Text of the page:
The underlying assumption being explored here is that the artist is analogous to the doctor, and that healing is goal. If you reject that, then this discussion makes no sense. But if you do accept it, even temporarily and for the sake of argument, there are so many directions one could go. The surgeon must cut and open up a patient in order to heal -- must hurt in order to help. If he were afraid to cut the skin, the surgeon would be worthless. Yet the intent, the overall goal, is to heal, not simply to cut. There have been times when I have felt that certain artists (and interestingly, these have more often been performers, designers, and directors than playwright) seem to feel that cutting is an end in itself, and they glory in the gash and the scar.

If I am ill, I don't want a doctor who is going to empathize with me, I want one who is going to look at my symptoms, reach a diagnosis, and take action. But a doctor not interested in healing is simply a sadist.


Freeman said...

Some thoughts on this role of "Doctor" at my blog

Devilvet said...


After more thought, I'm sort of confused at the point of this story or more accurately, how this story proves your point. What you see as accepting, gentle nature...I see as pandering.

When I read this story I see a tale about three women who are asking difficult questions that they dont fully grasp, and the person they come to for enlightenement or enabling, giving them an out.

"Ladies you aren't as interested in geo-politics as you should be, so let's talk about candy."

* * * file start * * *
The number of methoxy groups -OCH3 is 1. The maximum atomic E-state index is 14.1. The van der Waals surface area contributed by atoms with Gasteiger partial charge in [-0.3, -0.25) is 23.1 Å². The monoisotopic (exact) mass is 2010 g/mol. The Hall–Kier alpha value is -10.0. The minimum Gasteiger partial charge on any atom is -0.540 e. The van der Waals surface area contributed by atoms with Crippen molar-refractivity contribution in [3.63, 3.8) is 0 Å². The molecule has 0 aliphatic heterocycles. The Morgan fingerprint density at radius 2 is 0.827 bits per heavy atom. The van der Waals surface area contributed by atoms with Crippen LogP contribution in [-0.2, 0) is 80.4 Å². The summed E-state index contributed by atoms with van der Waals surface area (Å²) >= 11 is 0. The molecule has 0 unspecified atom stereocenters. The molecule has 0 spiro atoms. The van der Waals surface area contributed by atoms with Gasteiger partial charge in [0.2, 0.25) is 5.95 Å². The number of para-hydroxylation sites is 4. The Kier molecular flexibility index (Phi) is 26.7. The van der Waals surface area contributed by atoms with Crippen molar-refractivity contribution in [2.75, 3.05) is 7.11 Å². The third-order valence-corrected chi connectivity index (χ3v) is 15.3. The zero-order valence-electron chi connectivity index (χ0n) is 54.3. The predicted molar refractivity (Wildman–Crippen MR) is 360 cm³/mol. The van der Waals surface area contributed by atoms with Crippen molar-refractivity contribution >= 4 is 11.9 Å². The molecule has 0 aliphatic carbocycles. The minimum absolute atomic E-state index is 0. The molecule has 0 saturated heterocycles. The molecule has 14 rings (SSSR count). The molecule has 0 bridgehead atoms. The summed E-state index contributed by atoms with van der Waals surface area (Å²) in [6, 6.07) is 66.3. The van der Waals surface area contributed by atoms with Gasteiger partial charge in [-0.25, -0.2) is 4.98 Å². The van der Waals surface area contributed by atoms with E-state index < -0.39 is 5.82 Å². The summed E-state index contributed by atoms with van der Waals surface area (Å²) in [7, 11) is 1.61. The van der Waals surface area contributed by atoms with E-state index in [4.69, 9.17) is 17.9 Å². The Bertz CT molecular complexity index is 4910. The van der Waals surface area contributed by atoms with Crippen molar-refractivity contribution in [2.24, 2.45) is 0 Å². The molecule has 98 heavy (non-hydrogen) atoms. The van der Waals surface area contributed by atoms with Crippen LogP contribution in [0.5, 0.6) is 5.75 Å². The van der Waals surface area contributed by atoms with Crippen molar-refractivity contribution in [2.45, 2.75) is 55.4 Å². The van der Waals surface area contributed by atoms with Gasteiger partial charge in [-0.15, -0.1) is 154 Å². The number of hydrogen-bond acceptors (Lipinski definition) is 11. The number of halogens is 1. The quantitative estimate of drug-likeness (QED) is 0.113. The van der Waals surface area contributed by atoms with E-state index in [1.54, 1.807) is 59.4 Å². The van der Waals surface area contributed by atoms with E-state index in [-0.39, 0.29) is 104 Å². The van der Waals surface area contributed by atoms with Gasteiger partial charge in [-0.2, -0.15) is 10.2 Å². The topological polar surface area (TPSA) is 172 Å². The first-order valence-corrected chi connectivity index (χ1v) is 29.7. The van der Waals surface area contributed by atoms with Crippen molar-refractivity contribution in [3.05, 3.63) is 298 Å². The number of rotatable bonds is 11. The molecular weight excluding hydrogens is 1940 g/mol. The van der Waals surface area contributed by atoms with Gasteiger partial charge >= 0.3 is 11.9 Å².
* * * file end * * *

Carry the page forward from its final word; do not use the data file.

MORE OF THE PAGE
Granted, my glass is definately half full on this whole lets be friend or doctor as we approach the audience. But what in this Gorky story as you've laid it out has to do with Chekov the dramatist?

Do his texts "simply" in the same way?

Or is this suppose to be an example of someone who thought they wanted a doctor, but really wanted just a friend and chekow saw that? And if so, did they need the doctor? How revelant are their wants and needs?

Or am I trying in too strict a manner to see a coorelation between this post and Freeman's post?

AS it is right now for me, where you see kindness and understanding, I think there's potential to see condescention and pandering without too big of an intrepretive leap.

I can see the validity when talking about Chekov's relation to poeple in day to day living...I fail to see the relevance to Chekov the artist.

With respect

Alison Croggon said...

Hi DV - When I think of Chekhov the artist, I think of the Chekhov who despised his audience and spoke of "iron in the blood". I'm sure he was a charming human being (quite sure, when I read his letters) - but I also think he was as hard as nails. I suspect that his healing in real life - maybe also things like his time in the penal colony in Sakhalin - may have made him want to wound in his art. Certainly his great speeches wound: Nina in The Seagull, speaking of the falling away of her youthful vanities to the bare endurance of vocation, for instance, is not a speech about healing, but about opening the self to the unhealable fractures that are part of living. Whenever I hear it, or read it, it wounds me, because I know it is true; and it is a hard truth that is hard to face in its wholeness, for any of us.

There is, as Nietzsche said, a health in the ability to stare into the abyss of catastrophe, that he claims the Greek possessed and that we have lost. But that is a rather different paradigm to the friendly family doctor.